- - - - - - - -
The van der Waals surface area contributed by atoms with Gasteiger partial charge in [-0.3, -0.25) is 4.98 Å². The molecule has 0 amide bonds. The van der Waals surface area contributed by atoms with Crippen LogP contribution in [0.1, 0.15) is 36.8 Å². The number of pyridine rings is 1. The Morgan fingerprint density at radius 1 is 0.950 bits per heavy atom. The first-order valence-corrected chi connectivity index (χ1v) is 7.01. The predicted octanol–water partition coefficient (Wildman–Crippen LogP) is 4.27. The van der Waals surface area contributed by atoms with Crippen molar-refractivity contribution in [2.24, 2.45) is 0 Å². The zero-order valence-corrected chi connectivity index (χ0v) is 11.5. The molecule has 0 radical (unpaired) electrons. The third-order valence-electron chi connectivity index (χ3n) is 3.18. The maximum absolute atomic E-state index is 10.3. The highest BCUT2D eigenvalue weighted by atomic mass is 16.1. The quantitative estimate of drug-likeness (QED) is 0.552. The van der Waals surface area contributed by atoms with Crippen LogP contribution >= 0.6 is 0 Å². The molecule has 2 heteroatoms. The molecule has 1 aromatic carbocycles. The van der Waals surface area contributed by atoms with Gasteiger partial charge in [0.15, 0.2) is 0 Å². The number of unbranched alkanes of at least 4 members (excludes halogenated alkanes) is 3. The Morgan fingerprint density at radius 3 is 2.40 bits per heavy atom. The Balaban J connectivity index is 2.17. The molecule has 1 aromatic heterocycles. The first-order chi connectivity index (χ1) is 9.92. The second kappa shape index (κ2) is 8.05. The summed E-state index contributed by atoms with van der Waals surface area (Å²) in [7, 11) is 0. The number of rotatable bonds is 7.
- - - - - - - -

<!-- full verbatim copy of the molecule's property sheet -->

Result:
The van der Waals surface area contributed by atoms with Gasteiger partial charge in [-0.3, -0.25) is 4.98 Å². The molecule has 0 amide bonds. The van der Waals surface area contributed by atoms with Crippen LogP contribution in [0.1, 0.15) is 36.8 Å². The number of pyridine rings is 1. The Morgan fingerprint density at radius 1 is 0.950 bits per heavy atom. The first-order valence-corrected chi connectivity index (χ1v) is 7.01. The predicted octanol–water partition coefficient (Wildman–Crippen LogP) is 4.27. The van der Waals surface area contributed by atoms with Crippen molar-refractivity contribution in [2.24, 2.45) is 0 Å². The zero-order valence-corrected chi connectivity index (χ0v) is 11.5. The molecule has 0 radical (unpaired) electrons. The third-order valence-electron chi connectivity index (χ3n) is 3.18. The maximum absolute atomic E-state index is 10.3. The highest BCUT2D eigenvalue weighted by atomic mass is 16.1. The quantitative estimate of drug-likeness (QED) is 0.552. The van der Waals surface area contributed by atoms with Crippen LogP contribution >= 0.6 is 0 Å². The molecule has 2 heteroatoms. The molecule has 1 aromatic carbocycles. The van der Waals surface area contributed by atoms with Gasteiger partial charge in [0.15, 0.2) is 0 Å². The number of unbranched alkanes of at least 4 members (excludes halogenated alkanes) is 3. The Morgan fingerprint density at radius 3 is 2.40 bits per heavy atom. The Balaban J connectivity index is 2.17. The molecule has 1 aromatic heterocycles. The first-order chi connectivity index (χ1) is 9.92. The second kappa shape index (κ2) is 8.05. The summed E-state index contributed by atoms with van der Waals surface area (Å²) in [7, 11) is 0. The number of rotatable bonds is 7.